Anyway, gaslighting requires a relationship between persons.  I just saw an excellent example of it in a "Community" re-run, where the 7 main characters have gone to a (purported, we learn) psychiatrist, who in a last desperate effort against our "heroes," tries to convince them they've never attended Greendale Community College, but rather shared a mass delusion because of their failures that led them to Greendale, but Greendale was an asylum. It almost works, too (well, it's a comedy, and a meta-commentary on TV shows and TV story-telling), because by the almost-end of the episode the "psyhiatrist" has created enough of a relationship with seven individuals that he has convinced them that what he says is true and can be trusted.

It's also, of course, flamingly ridiculous.  One character points out he has 1000's of photos of the school on his phone, another that she's carrying a school backpack.

How much more effort does it take to refute Trump's lies?  And while obsession with the news and the latest post on the internet or tweet by whoever may seem as if you have some sort of close, even intimate, relationship with President Trump:  you don't.  He barely has a relationship with the American public.  He certainly has no power to persuade them up is down and black is white and he was not talking to Dr. Birx last Thursday but to somebody else, and that he was being sarcastic about bleach and black lights anyway.  "Gaslighting" works because you develop a level of deep trust in the victim, and then abuse that trust to convince the victim they don't know what reality is.  I can see how an abusive person would use it.  But you can't use it on an entire nation, or an entire political party.  People who agree with Trump actually agree with Trump.  They hear what they want to hear and disregard the rest.  They aren't dupes "hypnotized" (another favorite media trope for several decades) by Trump's charisma and personal magnetism.  They actually think the way he does.  Is that a surprise?  Somebody's been making the name "TRUMP" on buildings worth something, and it isn't Donald Trump alone.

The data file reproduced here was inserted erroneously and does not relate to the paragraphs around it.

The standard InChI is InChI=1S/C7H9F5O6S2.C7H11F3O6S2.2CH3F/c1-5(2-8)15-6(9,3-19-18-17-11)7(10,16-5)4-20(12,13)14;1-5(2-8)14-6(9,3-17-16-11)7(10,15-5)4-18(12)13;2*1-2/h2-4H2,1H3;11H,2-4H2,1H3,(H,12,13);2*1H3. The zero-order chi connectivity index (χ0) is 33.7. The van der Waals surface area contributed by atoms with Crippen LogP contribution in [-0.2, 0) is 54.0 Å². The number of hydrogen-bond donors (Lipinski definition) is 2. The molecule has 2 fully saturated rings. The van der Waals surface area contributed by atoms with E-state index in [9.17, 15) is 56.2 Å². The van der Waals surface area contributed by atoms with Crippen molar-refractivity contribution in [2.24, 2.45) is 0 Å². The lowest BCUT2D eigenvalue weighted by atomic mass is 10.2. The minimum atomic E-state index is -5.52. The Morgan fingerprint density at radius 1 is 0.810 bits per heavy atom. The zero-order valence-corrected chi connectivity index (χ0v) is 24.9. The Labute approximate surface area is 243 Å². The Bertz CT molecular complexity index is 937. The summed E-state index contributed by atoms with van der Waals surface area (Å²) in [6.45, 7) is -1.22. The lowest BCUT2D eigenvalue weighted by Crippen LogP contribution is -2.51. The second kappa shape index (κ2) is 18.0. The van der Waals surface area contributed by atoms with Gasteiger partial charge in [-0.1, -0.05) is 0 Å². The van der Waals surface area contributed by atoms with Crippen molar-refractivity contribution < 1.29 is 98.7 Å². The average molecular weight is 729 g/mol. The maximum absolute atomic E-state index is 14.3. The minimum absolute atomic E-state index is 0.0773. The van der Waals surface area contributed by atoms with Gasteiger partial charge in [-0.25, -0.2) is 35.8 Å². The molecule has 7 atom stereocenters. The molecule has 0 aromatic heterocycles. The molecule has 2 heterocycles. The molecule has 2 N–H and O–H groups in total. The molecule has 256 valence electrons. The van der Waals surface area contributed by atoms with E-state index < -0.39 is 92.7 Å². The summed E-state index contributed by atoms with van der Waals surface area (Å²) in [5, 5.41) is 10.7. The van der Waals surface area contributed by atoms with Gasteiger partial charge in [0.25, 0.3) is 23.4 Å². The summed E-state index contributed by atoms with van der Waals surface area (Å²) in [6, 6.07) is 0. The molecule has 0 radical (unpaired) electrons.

So enough with the "gaslighting."  You're using it wrong.  Trump is just a liar.  In those tweets above there are fine examples of bullshit, obtuseness, and sheer lies.  If Trump is gaslighting anybody, it's Donald J. Trump.  He actually believes what he says.  He actually thinks the rest of us believe it to, and only "fake news" and "nasty journalists" refuse to go along because they "hate" him.  I don't think he has any real power, except the power of his office and the fear of the GOP base most other elected officials seem to have.  And he doesn't use the power of his office effectively at all.  It's not a clever insight, and it's not distinguishable (in this case) from being a profoundly broken and incessant liar.  Trump lies.  He does it the way other people draw breath or make a sandwich.  He's not even very good at it, and the only reason it hasn't turned him out of office is because of our political system  (the GOP Senate) and the general unwillingness of the masses to grab the torches and pitchforks.  That only happens in the movies, or the French Revolution.  And even the French only did it once.

Now if Trump had ever had the gumption to build a Bastille.....